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Clip: NYT Review of The Label: The Story of Columbia Records

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  • Carl Z.
    Long Player By JOHN ROCKWELL Published: April 8, 2007 Writing a history of Columbia Records
    Message 1 of 1 , Apr 9 7:19 AM
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      <http://www.nytimes.com/2007/04/08/books/review/Rockwell.t.html>

      Long Player

      By JOHN ROCKWELL
      Published: April 8, 2007

      Writing a history of Columbia Records must have seemed a piquant idea,
      and "The Label," by Gary Marmorstein, indeed tells an epic tale, full
      of the requisite clashing egos in the executive suite and (figurative)
      blood on the boardroom floor, with some of the great music of our time
      as underscoring.

      All juicy corporate sagas offer such intrigue, maybe, but
      Marmorstein's subject is particularly promising. For a century, more
      or less, and certainly from after World War II into the 1980s,
      Columbia was an American household name. It played Avis to RCA
      Victor's Hertz for a long while, but later seemed to catch up. It and
      its affiliate labels, especially Epic, shaped, reflected and profited
      from American musical taste, with the most sophisticated classical
      (except for opera, which they slighted), jazz and Broadway offerings
      and a wide swath of rhythm and blues, country and, eventually, rock
      recordings. The Columbia Record Club spread the company's discs deep
      into the heartland. And, one might think, the story has a built-in
      ending, now that the purchase of recorded artifacts is giving way to
      Internet downloading.

      Like the welter of competing start-ups that accompanies any new
      technology, Columbia emerged out of overlapping companies with
      long-forgotten names early in the last century. The big breakthrough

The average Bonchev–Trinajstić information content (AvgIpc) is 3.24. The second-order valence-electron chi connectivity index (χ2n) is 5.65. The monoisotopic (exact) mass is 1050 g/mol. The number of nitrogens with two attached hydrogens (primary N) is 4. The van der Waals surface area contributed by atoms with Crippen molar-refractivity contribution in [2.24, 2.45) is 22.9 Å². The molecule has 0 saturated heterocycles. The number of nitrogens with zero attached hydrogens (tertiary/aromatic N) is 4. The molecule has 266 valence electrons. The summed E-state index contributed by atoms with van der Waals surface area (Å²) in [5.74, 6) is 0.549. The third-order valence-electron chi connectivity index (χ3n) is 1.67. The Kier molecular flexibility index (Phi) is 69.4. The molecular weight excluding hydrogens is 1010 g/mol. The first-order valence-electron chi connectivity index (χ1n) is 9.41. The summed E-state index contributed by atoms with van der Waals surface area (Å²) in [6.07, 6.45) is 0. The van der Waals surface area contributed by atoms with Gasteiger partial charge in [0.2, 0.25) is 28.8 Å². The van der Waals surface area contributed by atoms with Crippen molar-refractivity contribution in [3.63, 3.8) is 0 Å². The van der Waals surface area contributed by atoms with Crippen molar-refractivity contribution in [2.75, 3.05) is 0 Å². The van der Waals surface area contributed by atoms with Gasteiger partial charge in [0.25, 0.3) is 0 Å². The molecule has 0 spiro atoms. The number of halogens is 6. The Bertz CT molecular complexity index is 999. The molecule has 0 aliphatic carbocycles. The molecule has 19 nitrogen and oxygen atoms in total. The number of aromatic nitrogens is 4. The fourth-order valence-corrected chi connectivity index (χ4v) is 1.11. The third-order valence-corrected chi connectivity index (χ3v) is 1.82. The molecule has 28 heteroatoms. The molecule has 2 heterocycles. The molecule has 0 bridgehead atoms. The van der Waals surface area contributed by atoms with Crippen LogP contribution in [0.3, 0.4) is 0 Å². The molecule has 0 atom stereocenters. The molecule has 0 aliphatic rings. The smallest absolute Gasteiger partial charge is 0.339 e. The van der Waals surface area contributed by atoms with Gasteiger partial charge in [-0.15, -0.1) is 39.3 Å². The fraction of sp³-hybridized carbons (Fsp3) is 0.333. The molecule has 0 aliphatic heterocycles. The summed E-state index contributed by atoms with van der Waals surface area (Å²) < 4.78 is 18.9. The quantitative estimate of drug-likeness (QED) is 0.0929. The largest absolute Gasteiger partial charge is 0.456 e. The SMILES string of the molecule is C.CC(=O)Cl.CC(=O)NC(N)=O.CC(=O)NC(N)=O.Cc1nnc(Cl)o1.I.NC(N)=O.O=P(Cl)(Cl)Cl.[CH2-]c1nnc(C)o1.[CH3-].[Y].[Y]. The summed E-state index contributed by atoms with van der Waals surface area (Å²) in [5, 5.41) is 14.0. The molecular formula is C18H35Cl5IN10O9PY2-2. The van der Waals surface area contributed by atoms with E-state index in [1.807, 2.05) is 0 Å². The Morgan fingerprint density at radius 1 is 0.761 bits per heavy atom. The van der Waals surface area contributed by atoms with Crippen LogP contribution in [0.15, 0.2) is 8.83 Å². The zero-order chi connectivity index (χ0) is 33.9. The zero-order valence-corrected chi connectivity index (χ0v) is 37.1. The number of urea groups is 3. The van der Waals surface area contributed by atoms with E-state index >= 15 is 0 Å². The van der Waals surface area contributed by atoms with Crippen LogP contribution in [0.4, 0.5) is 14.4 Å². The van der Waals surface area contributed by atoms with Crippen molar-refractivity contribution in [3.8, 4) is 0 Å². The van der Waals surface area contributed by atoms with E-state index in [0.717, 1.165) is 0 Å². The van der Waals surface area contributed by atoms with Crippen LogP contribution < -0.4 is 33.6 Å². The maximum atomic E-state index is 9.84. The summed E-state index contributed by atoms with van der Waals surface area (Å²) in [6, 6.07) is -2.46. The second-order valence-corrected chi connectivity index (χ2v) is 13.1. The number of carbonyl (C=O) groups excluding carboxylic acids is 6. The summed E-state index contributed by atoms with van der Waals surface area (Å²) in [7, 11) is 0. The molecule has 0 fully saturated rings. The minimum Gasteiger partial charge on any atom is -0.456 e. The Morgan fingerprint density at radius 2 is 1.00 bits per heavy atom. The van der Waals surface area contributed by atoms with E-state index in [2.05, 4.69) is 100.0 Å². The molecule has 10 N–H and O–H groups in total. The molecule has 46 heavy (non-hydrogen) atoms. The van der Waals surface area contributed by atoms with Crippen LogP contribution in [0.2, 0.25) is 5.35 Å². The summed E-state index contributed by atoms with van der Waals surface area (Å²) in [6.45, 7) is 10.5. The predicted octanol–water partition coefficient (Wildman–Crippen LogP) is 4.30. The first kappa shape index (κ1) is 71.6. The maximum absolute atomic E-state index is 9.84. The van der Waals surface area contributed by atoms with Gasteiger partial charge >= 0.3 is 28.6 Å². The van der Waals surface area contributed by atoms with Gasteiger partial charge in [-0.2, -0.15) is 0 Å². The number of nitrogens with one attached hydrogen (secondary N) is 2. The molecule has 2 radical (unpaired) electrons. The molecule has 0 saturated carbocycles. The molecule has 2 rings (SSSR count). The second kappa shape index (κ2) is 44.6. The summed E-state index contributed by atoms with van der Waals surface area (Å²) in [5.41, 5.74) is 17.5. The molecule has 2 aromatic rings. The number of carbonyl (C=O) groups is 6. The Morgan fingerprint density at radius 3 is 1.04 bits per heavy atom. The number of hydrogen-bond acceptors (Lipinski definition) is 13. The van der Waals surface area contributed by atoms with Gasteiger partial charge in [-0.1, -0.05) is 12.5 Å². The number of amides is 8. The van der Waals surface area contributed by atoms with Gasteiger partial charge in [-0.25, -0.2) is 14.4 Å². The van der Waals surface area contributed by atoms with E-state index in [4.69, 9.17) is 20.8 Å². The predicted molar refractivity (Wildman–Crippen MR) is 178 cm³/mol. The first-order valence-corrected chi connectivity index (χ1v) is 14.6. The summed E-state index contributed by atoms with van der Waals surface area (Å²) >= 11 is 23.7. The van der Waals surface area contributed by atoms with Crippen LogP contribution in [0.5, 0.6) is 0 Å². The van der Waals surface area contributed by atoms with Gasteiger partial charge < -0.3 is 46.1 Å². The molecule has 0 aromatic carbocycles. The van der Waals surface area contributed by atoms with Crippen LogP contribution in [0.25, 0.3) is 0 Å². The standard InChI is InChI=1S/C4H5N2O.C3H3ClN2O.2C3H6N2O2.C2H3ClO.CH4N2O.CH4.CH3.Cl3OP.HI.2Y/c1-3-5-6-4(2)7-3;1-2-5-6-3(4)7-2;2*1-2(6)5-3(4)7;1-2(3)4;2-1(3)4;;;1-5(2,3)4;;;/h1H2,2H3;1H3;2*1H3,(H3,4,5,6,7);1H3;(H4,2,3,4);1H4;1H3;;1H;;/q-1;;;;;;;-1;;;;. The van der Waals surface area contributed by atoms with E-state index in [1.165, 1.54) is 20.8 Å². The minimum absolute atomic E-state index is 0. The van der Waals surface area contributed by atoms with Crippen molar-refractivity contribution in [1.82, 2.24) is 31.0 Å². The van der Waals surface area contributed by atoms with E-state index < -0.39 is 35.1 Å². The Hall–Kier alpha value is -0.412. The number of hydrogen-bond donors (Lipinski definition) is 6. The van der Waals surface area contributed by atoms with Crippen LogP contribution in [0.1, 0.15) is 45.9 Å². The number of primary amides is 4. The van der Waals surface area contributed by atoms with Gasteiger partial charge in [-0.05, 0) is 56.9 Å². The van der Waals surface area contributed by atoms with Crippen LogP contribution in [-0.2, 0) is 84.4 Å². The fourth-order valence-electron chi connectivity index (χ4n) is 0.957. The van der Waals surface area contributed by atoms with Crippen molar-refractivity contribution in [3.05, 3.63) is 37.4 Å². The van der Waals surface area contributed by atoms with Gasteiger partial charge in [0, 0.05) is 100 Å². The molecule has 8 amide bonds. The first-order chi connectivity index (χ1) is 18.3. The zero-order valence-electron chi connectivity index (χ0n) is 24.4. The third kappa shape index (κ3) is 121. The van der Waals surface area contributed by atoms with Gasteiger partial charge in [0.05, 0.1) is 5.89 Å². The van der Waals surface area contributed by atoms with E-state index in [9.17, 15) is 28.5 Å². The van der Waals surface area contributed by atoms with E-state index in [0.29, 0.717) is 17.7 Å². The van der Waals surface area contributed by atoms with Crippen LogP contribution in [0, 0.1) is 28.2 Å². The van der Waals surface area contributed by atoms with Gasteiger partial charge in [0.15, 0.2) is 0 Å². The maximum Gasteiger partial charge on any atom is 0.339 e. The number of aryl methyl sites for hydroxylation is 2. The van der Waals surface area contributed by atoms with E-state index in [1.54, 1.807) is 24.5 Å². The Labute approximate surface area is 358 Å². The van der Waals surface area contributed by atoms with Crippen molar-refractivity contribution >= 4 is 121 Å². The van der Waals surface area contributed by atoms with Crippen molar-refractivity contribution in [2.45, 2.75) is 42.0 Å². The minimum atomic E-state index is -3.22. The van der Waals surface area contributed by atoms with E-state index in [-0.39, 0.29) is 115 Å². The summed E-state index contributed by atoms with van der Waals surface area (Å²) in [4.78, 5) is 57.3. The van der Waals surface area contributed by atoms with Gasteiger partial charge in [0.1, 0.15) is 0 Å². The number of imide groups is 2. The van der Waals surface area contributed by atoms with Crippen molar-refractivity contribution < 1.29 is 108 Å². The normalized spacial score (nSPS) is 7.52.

came in 1948, when its long-playing record transformed the industry.
      Columbia boasted some of the legendary executives in the business —
      above all the sophisticated, charismatic Goddard Lieberson, but also
      including John Hammond (who was sometimes given mythic credit for
      "discovering" everyone from Billie Holiday to Aretha Franklin to Bob
      Dylan to Bruce Springsteen) and the flamboyant vulgarians Clive Davis
      and Walter Yetnikoff, and ending with the avocational classical
      vocalist Norio Ohga, then the chairman of Sony, which had devoured
      Columbia.

      Marmorstein refers to the great social and cultural shifts of the 20th
      century and to the poetic musings of Evan Eisenberg and others on
      phonography, the deeper philosophical study of recorded sound. But his
      real interest lies in chatty anecdotes about the executives,
      producers, artists-and-repertory men, art directors and publicists —
      and the musicians as seen through their eyes — who crisscrossed
      through this skein of corporate combining and recombining.

      A lot of work has gone into this book, and all of it shows.
      Marmorstein, the author of "Hollywood Rhapsody: Movie Music and Its
      Makers, 1900 to 1975," has pored over the many books and interviews
      devoted to his key players. He has conducted his own interviews. He
      has combed through internal corporate memos (although "The Label" does